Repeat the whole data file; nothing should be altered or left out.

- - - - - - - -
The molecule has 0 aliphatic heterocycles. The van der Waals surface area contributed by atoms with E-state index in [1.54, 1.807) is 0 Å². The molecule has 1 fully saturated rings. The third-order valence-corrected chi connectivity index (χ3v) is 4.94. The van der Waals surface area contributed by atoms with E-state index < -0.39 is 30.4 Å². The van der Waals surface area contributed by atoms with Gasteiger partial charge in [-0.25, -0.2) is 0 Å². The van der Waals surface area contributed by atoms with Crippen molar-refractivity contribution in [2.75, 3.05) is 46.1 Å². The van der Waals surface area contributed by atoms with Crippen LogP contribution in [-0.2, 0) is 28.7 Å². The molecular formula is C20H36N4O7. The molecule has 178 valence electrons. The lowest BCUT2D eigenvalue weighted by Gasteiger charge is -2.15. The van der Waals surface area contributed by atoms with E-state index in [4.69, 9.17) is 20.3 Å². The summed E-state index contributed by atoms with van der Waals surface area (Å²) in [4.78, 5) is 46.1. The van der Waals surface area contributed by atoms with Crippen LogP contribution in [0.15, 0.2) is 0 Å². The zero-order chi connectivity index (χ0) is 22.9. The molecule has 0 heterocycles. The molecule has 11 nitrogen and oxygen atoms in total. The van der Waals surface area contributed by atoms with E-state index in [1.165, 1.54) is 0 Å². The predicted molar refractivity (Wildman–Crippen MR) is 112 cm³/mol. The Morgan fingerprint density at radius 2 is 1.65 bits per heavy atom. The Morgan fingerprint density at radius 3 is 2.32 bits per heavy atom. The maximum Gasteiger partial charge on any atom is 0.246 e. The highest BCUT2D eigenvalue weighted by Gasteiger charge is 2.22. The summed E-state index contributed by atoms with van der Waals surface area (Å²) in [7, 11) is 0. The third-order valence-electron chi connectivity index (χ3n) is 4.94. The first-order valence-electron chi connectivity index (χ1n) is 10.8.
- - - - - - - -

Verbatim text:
The molecule has 0 aliphatic heterocycles. The van der Waals surface area contributed by atoms with E-state index in [1.54, 1.807) is 0 Å². The molecule has 1 fully saturated rings. The third-order valence-corrected chi connectivity index (χ3v) is 4.94. The van der Waals surface area contributed by atoms with E-state index < -0.39 is 30.4 Å². The van der Waals surface area contributed by atoms with Gasteiger partial charge in [-0.25, -0.2) is 0 Å². The van der Waals surface area contributed by atoms with Crippen molar-refractivity contribution in [2.75, 3.05) is 46.1 Å². The van der Waals surface area contributed by atoms with Crippen LogP contribution in [-0.2, 0) is 28.7 Å². The molecular formula is C20H36N4O7. The molecule has 178 valence electrons. The lowest BCUT2D eigenvalue weighted by Gasteiger charge is -2.15. The van der Waals surface area contributed by atoms with E-state index in [4.69, 9.17) is 20.3 Å². The summed E-state index contributed by atoms with van der Waals surface area (Å²) in [4.78, 5) is 46.1. The van der Waals surface area contributed by atoms with Crippen LogP contribution in [0.15, 0.2) is 0 Å². The zero-order chi connectivity index (χ0) is 22.9. The molecule has 0 heterocycles. The molecule has 11 nitrogen and oxygen atoms in total. The van der Waals surface area contributed by atoms with E-state index in [1.165, 1.54) is 0 Å². The predicted molar refractivity (Wildman–Crippen MR) is 112 cm³/mol. The Morgan fingerprint density at radius 2 is 1.65 bits per heavy atom. The Morgan fingerprint density at radius 3 is 2.32 bits per heavy atom. The maximum Gasteiger partial charge on any atom is 0.246 e. The highest BCUT2D eigenvalue weighted by Gasteiger charge is 2.22. The summed E-state index contributed by atoms with van der Waals surface area (Å²) in [7, 11) is 0. The third-order valence-electron chi connectivity index (χ3n) is 4.94. The first-order valence-electron chi connectivity index (χ1n) is 10.8.